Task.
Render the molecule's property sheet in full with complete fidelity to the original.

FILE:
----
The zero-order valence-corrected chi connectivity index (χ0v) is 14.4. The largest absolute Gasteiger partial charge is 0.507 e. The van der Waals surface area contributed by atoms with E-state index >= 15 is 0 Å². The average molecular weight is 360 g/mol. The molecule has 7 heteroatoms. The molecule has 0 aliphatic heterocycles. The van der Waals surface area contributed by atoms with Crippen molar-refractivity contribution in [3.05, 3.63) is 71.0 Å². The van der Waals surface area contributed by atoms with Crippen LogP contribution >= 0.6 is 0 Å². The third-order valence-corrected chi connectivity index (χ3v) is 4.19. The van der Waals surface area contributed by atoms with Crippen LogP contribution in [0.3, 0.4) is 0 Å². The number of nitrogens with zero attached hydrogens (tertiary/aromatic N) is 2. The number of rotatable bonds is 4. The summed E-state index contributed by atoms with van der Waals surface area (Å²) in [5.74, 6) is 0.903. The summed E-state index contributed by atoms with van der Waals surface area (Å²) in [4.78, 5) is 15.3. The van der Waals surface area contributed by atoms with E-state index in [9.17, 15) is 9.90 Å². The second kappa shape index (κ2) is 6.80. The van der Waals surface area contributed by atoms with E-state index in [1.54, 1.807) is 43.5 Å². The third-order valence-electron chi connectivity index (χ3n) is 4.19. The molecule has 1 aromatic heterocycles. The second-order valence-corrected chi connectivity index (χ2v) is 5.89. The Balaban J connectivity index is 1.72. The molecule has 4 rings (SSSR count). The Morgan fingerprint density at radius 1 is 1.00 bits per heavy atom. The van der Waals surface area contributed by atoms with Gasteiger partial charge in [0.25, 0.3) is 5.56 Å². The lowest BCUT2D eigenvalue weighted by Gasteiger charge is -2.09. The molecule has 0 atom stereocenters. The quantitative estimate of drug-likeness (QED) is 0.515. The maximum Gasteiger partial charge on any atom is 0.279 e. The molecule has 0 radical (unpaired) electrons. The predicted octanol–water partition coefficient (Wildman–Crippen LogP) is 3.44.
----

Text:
The zero-order valence-corrected chi connectivity index (χ0v) is 14.4. The largest absolute Gasteiger partial charge is 0.507 e. The van der Waals surface area contributed by atoms with E-state index >= 15 is 0 Å². The average molecular weight is 360 g/mol. The molecule has 7 heteroatoms. The molecule has 0 aliphatic heterocycles. The van der Waals surface area contributed by atoms with Crippen molar-refractivity contribution in [3.05, 3.63) is 71.0 Å². The van der Waals surface area contributed by atoms with Crippen LogP contribution >= 0.6 is 0 Å². The third-order valence-corrected chi connectivity index (χ3v) is 4.19. The van der Waals surface area contributed by atoms with Crippen LogP contribution in [0.3, 0.4) is 0 Å². The number of nitrogens with zero attached hydrogens (tertiary/aromatic N) is 2. The number of rotatable bonds is 4. The summed E-state index contributed by atoms with van der Waals surface area (Å²) in [5.74, 6) is 0.903. The summed E-state index contributed by atoms with van der Waals surface area (Å²) in [4.78, 5) is 15.3. The van der Waals surface area contributed by atoms with E-state index in [9.17, 15) is 9.90 Å². The second kappa shape index (κ2) is 6.80. The van der Waals surface area contributed by atoms with E-state index in [1.54, 1.807) is 43.5 Å². The third-order valence-electron chi connectivity index (χ3n) is 4.19. The molecule has 1 aromatic heterocycles. The second-order valence-corrected chi connectivity index (χ2v) is 5.89. The Balaban J connectivity index is 1.72. The molecule has 4 rings (SSSR count). The Morgan fingerprint density at radius 1 is 1.00 bits per heavy atom. The van der Waals surface area contributed by atoms with Gasteiger partial charge in [0.25, 0.3) is 5.56 Å². The lowest BCUT2D eigenvalue weighted by Gasteiger charge is -2.09. The molecule has 0 atom stereocenters. The quantitative estimate of drug-likeness (QED) is 0.515. The maximum Gasteiger partial charge on any atom is 0.279 e. The molecule has 0 radical (unpaired) electrons. The predicted octanol–water partition coefficient (Wildman–Crippen LogP) is 3.44.